The mass of scholarship — or certainly Anglophone scholarship — on Bakunin holds that he is not. Anglophones — not surprisingly, given the ideological order in Anglophone countries — are especially hostile; Bakunin is generally regarded more sympathetically and treated more seriously in Latin countries, for instance. Due to the extent of this hostility, and the sheer orthodoxy by now of this hostile interpretation in the Anglophone world — to say nothing of my own background — it is Anglophone scholarship (and the “foreign” element that it has adopted) that is of utmost concern in what is undeniably a broadly sympathetic (though not uncritical) treatment of Bakunin.1

By and large, Bakunin scholarship (if it can be called that) falls into two categories — alas, two ideological categories: Marxist and liberal. Conservative analysis of Bakunin is less conspicuous. Nevertheless Eric Voegelin, whose views will be outlined below, has made a serious contribution from this perspective. What is most noteworthy about the case of Voegelin is that it supports an argument of Bakunin’s Die Reaktion in Deutschland (The Reaction in Germany) (1842): that the conflict between consistent revolutionaries and “consistent reactionaries” is marked by more honesty than the conflict between the former and “mediating reactionaries”.

Marxist Analysis

Marxist analysis of Bakunin is, it appears, predetermined by the less than flattering analysis of the master (which will be attended to directly later). Indeed, Marxist arguments against Bakunin are clearly identifiable as arguments from authority (every possible pun intended). Thus Bakunin emerges as a “voluntarist” with no understanding of political economy or the workings of capital, that is to say, as an impatient and “apolitical” “bandit” and a theoretical “ignoramus” — for the simple reason that he dares to disagree with the historically disputed and, as I will argue, philosophically tenuous doctrine, as he dared to cross Marx in his revolutionary activity.2 This damning indictment of Bakunin is made in spite of the fact that not one Marxist has actually conducted an in-depth analysis of the theoretical writings of Bakunin. Hence one might accuse Marxist scholars of being, at the very least, uninformed.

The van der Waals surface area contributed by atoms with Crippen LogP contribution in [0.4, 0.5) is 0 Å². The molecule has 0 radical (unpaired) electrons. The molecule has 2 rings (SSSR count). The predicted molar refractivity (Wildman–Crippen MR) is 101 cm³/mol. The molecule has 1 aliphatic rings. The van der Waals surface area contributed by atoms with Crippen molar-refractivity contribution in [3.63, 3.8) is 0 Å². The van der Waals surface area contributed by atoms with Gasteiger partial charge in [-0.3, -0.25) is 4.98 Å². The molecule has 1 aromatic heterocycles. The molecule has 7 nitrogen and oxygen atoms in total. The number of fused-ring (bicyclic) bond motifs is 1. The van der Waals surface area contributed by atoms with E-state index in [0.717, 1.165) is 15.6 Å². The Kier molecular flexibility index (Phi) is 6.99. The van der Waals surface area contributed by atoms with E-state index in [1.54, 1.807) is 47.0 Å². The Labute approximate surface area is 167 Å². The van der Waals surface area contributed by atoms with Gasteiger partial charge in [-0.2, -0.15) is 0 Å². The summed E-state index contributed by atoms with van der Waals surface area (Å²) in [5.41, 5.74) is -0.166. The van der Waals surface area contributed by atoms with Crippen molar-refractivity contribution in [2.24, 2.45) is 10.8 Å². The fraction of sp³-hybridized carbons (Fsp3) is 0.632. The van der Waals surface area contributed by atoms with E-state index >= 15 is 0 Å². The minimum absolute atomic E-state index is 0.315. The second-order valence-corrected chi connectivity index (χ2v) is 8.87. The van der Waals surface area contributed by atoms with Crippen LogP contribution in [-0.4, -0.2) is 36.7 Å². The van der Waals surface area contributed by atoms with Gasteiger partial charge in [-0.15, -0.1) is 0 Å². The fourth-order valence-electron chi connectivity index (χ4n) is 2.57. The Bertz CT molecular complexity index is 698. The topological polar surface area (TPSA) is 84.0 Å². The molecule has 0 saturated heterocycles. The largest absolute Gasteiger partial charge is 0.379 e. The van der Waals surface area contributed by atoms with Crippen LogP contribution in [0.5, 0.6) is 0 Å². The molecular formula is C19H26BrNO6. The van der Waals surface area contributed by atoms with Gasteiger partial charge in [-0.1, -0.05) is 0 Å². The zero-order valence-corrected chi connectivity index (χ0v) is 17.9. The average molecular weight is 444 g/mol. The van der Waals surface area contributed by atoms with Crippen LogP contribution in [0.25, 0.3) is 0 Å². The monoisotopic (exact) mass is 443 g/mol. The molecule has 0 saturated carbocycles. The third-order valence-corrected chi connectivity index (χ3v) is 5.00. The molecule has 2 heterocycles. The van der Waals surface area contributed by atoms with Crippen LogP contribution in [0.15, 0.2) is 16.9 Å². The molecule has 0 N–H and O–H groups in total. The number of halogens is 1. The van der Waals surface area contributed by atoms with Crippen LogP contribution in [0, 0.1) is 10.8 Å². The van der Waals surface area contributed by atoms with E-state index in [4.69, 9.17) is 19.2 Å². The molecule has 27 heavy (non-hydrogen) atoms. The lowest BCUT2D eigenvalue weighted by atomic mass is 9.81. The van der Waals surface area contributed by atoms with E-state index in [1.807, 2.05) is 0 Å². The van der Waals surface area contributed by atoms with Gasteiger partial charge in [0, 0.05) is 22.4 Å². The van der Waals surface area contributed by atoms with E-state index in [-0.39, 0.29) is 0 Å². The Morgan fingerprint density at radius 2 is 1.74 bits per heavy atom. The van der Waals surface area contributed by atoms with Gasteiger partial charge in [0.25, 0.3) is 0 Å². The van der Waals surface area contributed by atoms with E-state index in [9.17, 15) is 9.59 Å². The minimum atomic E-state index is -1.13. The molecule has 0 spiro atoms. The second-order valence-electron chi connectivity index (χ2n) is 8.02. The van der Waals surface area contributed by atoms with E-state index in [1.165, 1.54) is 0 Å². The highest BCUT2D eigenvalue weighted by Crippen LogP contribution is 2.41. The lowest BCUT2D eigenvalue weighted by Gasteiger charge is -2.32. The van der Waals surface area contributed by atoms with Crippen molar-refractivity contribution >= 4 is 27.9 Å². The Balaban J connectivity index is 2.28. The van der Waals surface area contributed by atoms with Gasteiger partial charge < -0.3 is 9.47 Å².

Examples of this level of Marxist scholarship are numerous, even excluding the most dubious “Marxist-Leninist” material. A standard example is George Lichtheim. (Lichtheim, like Francis Wheen [see below], is marxist [note the lower-case “m”] at least to the extent that he is generally sympathetic to Marx and that he sides with Marx against Bakunin on the major points of their controversy.) His views on Bakunin encapsulate the Marxist critique3: basically, Bakunin is no thinker, no philosopher, no theorist, but a mere “agitator”. “He remained, one may fairly say [?], all his life a man of action rather than a thinker”. The “all his life” phrase is prevalent among those scholars, both Marxist and liberal (as we will see), who seek to impose a uniform and simplistic account on the complex intellectual biography of Bakunin. Hence, we are told that he “remained all his life” either a mindless revolutionary (the Marxist line) or a hopelessly idealistic intellectual (the liberal line). In either case, however, he has no philosophical merit: on this point liberals and Marxists concur. Thus while the liberal maintains that Bakunin was a thinker — but a poor one — the Marxist maintains that he was not really a thinker at all, but to the extent that he was, he was a poor one.

As Lichtheim puts it: “There remains the philosophical aspect, for Bakunin of course had to have a philosophy — as a former Hegelian he could hardly afford to be without one”….


Reviews
In Defence of Michael Bakunin | More »
CHOICE, March 2003 Vol. 40 No. 07 | More »

Pages 284
Year: 2002
LC Classification: HX914.7.B34 M35
Dewey code: 335'.83
BISAC: PHI019000